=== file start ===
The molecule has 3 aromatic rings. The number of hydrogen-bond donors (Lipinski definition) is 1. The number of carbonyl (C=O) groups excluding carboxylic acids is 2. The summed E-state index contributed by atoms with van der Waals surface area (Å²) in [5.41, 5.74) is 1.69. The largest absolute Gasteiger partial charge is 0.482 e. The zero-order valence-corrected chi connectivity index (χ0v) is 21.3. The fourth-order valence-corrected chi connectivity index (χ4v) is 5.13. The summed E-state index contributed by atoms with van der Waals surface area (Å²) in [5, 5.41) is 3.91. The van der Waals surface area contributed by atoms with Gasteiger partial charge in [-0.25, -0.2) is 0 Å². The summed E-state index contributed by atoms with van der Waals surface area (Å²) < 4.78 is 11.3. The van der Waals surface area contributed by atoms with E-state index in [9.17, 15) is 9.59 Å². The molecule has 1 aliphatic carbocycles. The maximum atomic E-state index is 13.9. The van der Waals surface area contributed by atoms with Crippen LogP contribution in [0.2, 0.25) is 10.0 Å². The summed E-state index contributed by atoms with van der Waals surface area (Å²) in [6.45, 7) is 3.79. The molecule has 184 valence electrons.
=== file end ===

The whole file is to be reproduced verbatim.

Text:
The molecule has 3 aromatic rings. The number of hydrogen-bond donors (Lipinski definition) is 1. The number of carbonyl (C=O) groups excluding carboxylic acids is 2. The summed E-state index contributed by atoms with van der Waals surface area (Å²) in [5.41, 5.74) is 1.69. The largest absolute Gasteiger partial charge is 0.482 e. The zero-order valence-corrected chi connectivity index (χ0v) is 21.3. The fourth-order valence-corrected chi connectivity index (χ4v) is 5.13. The summed E-state index contributed by atoms with van der Waals surface area (Å²) in [5, 5.41) is 3.91. The van der Waals surface area contributed by atoms with Gasteiger partial charge in [-0.25, -0.2) is 0 Å². The summed E-state index contributed by atoms with van der Waals surface area (Å²) < 4.78 is 11.3. The van der Waals surface area contributed by atoms with E-state index in [9.17, 15) is 9.59 Å². The molecule has 1 aliphatic carbocycles. The maximum atomic E-state index is 13.9. The van der Waals surface area contributed by atoms with Crippen LogP contribution in [0.2, 0.25) is 10.0 Å². The summed E-state index contributed by atoms with van der Waals surface area (Å²) in [6.45, 7) is 3.79. The molecule has 184 valence electrons.